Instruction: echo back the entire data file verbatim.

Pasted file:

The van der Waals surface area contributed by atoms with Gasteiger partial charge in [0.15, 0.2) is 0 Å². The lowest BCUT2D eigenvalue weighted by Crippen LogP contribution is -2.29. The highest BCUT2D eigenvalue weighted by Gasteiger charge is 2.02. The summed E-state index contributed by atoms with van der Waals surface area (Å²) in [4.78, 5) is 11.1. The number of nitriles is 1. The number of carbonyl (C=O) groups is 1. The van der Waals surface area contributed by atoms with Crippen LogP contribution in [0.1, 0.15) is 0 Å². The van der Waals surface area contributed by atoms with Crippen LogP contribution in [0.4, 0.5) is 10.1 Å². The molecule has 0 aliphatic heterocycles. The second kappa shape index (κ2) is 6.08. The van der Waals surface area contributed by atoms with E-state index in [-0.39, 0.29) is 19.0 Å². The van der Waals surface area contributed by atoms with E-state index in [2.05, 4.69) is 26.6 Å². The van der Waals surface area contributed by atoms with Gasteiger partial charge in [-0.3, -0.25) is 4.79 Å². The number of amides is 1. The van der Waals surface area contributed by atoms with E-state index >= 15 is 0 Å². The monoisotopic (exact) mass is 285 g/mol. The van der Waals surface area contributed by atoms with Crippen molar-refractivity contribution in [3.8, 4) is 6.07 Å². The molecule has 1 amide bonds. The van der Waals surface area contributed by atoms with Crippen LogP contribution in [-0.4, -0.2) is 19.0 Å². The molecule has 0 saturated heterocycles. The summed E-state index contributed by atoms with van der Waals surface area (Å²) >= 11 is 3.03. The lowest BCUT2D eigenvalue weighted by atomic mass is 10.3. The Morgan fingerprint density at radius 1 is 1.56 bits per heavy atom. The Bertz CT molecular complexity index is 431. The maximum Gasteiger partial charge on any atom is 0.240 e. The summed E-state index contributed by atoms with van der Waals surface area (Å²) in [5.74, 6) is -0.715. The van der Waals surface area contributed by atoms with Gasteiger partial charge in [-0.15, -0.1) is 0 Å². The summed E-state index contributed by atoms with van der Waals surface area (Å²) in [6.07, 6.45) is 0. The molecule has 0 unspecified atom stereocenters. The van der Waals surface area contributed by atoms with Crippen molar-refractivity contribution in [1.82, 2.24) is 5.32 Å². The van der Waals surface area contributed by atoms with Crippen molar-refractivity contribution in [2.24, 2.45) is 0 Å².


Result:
The van der Waals surface area contributed by atoms with Gasteiger partial charge in [0.15, 0.2) is 0 Å². The lowest BCUT2D eigenvalue weighted by Crippen LogP contribution is -2.29. The highest BCUT2D eigenvalue weighted by Gasteiger charge is 2.02. The summed E-state index contributed by atoms with van der Waals surface area (Å²) in [4.78, 5) is 11.1. The number of nitriles is 1. The number of carbonyl (C=O) groups is 1. The van der Waals surface area contributed by atoms with Crippen LogP contribution in [0.1, 0.15) is 0 Å². The van der Waals surface area contributed by atoms with Crippen LogP contribution in [0.4, 0.5) is 10.1 Å². The molecule has 0 aliphatic heterocycles. The second kappa shape index (κ2) is 6.08. The van der Waals surface area contributed by atoms with E-state index in [-0.39, 0.29) is 19.0 Å². The van der Waals surface area contributed by atoms with E-state index in [2.05, 4.69) is 26.6 Å². The van der Waals surface area contributed by atoms with Gasteiger partial charge in [-0.3, -0.25) is 4.79 Å². The number of amides is 1. The van der Waals surface area contributed by atoms with E-state index >= 15 is 0 Å². The monoisotopic (exact) mass is 285 g/mol. The van der Waals surface area contributed by atoms with Crippen molar-refractivity contribution in [3.8, 4) is 6.07 Å². The molecule has 1 amide bonds. The van der Waals surface area contributed by atoms with Crippen LogP contribution in [-0.4, -0.2) is 19.0 Å². The molecule has 0 saturated heterocycles. The summed E-state index contributed by atoms with van der Waals surface area (Å²) >= 11 is 3.03. The lowest BCUT2D eigenvalue weighted by atomic mass is 10.3. The Morgan fingerprint density at radius 1 is 1.56 bits per heavy atom. The Bertz CT molecular complexity index is 431. The maximum Gasteiger partial charge on any atom is 0.240 e. The summed E-state index contributed by atoms with van der Waals surface area (Å²) in [5.74, 6) is -0.715. The van der Waals surface area contributed by atoms with Gasteiger partial charge in [-0.15, -0.1) is 0 Å². The summed E-state index contributed by atoms with van der Waals surface area (Å²) in [6.07, 6.45) is 0. The molecule has 0 unspecified atom stereocenters. The van der Waals surface area contributed by atoms with Crippen molar-refractivity contribution in [1.82, 2.24) is 5.32 Å². The van der Waals surface area contributed by atoms with Crippen molar-refractivity contribution in [2.24, 2.45) is 0 Å².